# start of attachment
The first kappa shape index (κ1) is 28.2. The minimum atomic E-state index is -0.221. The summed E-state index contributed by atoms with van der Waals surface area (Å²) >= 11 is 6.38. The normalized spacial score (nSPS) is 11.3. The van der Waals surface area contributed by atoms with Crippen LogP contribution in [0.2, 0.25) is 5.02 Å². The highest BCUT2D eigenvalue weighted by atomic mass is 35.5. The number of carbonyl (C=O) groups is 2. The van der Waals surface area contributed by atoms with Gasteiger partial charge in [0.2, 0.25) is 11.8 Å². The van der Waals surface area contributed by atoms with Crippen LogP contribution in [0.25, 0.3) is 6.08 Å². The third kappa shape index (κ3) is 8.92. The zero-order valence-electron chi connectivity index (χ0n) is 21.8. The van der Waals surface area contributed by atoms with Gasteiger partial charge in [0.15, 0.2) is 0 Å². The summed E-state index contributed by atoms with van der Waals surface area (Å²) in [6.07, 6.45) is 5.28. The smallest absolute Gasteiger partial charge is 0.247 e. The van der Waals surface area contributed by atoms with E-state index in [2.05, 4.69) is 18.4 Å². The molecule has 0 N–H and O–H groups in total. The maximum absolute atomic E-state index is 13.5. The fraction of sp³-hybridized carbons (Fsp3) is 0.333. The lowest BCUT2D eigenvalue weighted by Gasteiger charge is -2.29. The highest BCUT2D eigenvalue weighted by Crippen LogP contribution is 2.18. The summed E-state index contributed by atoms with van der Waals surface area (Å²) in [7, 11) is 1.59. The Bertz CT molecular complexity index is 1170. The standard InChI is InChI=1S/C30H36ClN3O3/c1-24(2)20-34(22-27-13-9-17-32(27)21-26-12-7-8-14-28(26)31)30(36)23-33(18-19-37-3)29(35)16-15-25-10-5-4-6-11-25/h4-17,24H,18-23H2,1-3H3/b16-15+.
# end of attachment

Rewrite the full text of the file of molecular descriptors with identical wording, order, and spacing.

The first kappa shape index (κ1) is 28.2. The minimum atomic E-state index is -0.221. The summed E-state index contributed by atoms with van der Waals surface area (Å²) >= 11 is 6.38. The normalized spacial score (nSPS) is 11.3. The van der Waals surface area contributed by atoms with Crippen LogP contribution in [0.2, 0.25) is 5.02 Å². The highest BCUT2D eigenvalue weighted by atomic mass is 35.5. The number of carbonyl (C=O) groups is 2. The van der Waals surface area contributed by atoms with Gasteiger partial charge in [0.2, 0.25) is 11.8 Å². The van der Waals surface area contributed by atoms with Crippen LogP contribution in [0.25, 0.3) is 6.08 Å². The third kappa shape index (κ3) is 8.92. The zero-order valence-electron chi connectivity index (χ0n) is 21.8. The van der Waals surface area contributed by atoms with Gasteiger partial charge in [0.15, 0.2) is 0 Å². The summed E-state index contributed by atoms with van der Waals surface area (Å²) in [6.07, 6.45) is 5.28. The smallest absolute Gasteiger partial charge is 0.247 e. The van der Waals surface area contributed by atoms with E-state index in [2.05, 4.69) is 18.4 Å². The molecule has 0 N–H and O–H groups in total. The maximum absolute atomic E-state index is 13.5. The fraction of sp³-hybridized carbons (Fsp3) is 0.333. The lowest BCUT2D eigenvalue weighted by Gasteiger charge is -2.29. The highest BCUT2D eigenvalue weighted by Crippen LogP contribution is 2.18. The summed E-state index contributed by atoms with van der Waals surface area (Å²) in [7, 11) is 1.59. The Bertz CT molecular complexity index is 1170. The standard InChI is InChI=1S/C30H36ClN3O3/c1-24(2)20-34(22-27-13-9-17-32(27)21-26-12-7-8-14-28(26)31)30(36)23-33(18-19-37-3)29(35)16-15-25-10-5-4-6-11-25/h4-17,24H,18-23H2,1-3H3/b16-15+.